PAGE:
There was some grumbling from neighbors about potholes in the vicinity, and disappointment a pedestrian cut-through will disappear, but the Scotts Valley residents at the final hearing about the subdivision seemed relatively pleased overall with it.
The nine-unit Casa Way classic suburban development from East Palo Alto’s Granite Ridge Properties (Sandraya Heights LLC) was approved 4-0 at the regularly-scheduled Jan. 17 Scotts Valley City Council meeting, with Councilmember Derek Timm absent.
“I think this benefits the neighborhood,” said Mayor Randy Johnson in an interview about the plan for the Sandraya Heights Road and Casa Way area. “What you’re going to see, I think, is cooperation with the developer and the existing neighbors.”
Though no pro-housing “yes in my backyard” activists appeared to fight against the project, whether or not to push for higher density was something the elected officials did ponder when deciding what to do with the valuable virgin land within striking distance of Silicon Valley.
Allan Timms, the newest member of the Council, was the first to broach the subject, wondering if the City should push the developer to include more places for people to live.
“We have a lot of homes to be built,” he said, referring to the 1,220 units—plus a buffer beyond that—Scotts Valley is required by the State to plan for over the next several years. “It’s an important question to be asked.”
Even the mayor, generally more of a traditionalist, wasn’t about to reject this concern outright.
“I think on balance, it’s such an interesting question,” he said. “Thirty years ago, no one would be talking about higher density—in any shape or form.”
But Johnson also knew that what was before them was exactly the sort of low-density development a lot of constituents would prefer to see.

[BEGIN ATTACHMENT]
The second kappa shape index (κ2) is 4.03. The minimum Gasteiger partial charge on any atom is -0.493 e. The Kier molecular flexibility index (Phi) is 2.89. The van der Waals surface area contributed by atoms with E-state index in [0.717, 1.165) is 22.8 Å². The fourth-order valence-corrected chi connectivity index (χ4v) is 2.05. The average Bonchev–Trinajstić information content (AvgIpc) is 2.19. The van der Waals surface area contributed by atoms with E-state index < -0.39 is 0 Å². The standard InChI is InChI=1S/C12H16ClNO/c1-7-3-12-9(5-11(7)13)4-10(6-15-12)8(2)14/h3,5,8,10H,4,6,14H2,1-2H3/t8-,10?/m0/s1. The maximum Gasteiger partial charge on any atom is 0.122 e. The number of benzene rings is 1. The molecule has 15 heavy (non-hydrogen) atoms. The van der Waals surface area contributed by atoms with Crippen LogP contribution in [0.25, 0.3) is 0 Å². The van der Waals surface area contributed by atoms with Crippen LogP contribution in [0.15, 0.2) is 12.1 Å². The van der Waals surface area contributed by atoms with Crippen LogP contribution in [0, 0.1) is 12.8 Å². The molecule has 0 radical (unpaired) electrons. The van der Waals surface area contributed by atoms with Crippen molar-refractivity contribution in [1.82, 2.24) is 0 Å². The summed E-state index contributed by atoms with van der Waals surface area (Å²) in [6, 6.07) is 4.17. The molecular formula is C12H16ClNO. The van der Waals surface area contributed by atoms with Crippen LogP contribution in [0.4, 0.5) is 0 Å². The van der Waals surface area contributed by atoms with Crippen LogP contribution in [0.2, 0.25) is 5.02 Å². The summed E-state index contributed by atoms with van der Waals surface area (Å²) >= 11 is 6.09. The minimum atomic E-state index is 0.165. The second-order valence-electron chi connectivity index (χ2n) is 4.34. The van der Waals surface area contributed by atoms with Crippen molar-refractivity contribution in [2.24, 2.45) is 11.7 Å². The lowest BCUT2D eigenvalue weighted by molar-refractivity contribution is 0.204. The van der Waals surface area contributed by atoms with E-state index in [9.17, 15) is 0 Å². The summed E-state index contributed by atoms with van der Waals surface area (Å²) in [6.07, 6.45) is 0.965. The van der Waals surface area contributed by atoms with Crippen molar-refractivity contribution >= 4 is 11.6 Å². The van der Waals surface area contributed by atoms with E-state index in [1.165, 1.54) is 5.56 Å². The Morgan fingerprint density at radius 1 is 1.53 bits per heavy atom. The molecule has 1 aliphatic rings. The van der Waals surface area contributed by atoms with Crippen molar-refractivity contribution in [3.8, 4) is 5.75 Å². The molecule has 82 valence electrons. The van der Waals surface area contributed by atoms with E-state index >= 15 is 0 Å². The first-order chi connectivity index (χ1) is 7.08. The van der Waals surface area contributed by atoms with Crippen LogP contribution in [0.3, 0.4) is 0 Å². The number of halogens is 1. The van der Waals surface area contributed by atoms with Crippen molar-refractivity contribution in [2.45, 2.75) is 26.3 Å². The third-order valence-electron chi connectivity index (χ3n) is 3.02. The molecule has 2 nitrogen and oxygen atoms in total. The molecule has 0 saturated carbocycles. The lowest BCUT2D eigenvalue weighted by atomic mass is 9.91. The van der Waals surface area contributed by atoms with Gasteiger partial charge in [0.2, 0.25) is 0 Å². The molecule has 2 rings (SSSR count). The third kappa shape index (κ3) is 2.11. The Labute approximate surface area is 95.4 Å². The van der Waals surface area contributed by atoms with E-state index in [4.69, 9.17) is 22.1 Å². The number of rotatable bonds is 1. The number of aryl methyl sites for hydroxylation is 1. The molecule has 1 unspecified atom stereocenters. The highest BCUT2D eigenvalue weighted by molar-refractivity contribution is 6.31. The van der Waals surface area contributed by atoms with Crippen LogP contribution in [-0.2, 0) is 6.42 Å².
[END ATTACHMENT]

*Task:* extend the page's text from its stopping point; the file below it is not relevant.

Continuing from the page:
“Chances are these are going to be very attractive homes that will probably benefit the neighborhood,” he said.
But he did try to push the developer to offer more to neighbors for improvements.
“We have a lot of people here, but only a few spoke,” he said, suggesting this is proof the community is largely happy with the proposal, and are simply seeking some street resurfacing and other minor repairs.
The developer declined to put in any more money, but agreed to work with the neighbors to help them negotiate a lower price for road renovations.
Site analyses found “potentially significant impacts to biological resources,” such as the Scotts Valley spineflower, roosting bats, dusky-footed woodrats and Scotts Valley polygonum, though staff said the developer had agreed to a mitigation plan for multiple species.
“The federally endangered Scotts Valley spineflower (Chorizanthe robusta var. hartwegii) occurs on the project site where it was first observed by members of the Service and local biologists in 2018,” California Department of Fish and Wildlife Field Supervisor Stephen P. Henry wrote to Scotts Valley Aug. 16. “While the Sandraya population is small in number and areal extent, its loss may nonetheless represent a significant impact to the survival and recovery of species as a whole due to its limited distribution and numbers, specialized habitat, and vulnerability to threats.”
Henry suggested the Salvation Army Redwood Glen Camp, Scotts Valley High School Preserve or the Glenwood Open Space Preserve could be good options for off-site plantings of the spineflower and polygonum.
Not everyone was thrilled about the development.
“As far as there being more houses, I would say, ‘No, no, no, please no,’” Daryl von Haunalter said during public comment.
However, most citizens expressing dissatisfaction with elements of the project also seemed aware they might hate what could come along next more if this one was rejected.
The fact that the new SB9 law will likely allow the lots to be split into multiple parcels in the future was enough to convince Timms that some housing was better than none at this point—and to not require a more ambitious proposal from the developer when it comes to unit count.
Granite Ridge Properties Managing Director Melissa Leet said the company sought to maintain good relations with their new neighbors throughout the approval process.
“We feel quite proud that we’ve been able to come into the community and find a solution that by-and-large satisfies as many people as possible,” she said.
“At least they didn’t do more than nine,” said von Haunalter, upon exiting Council Chambers.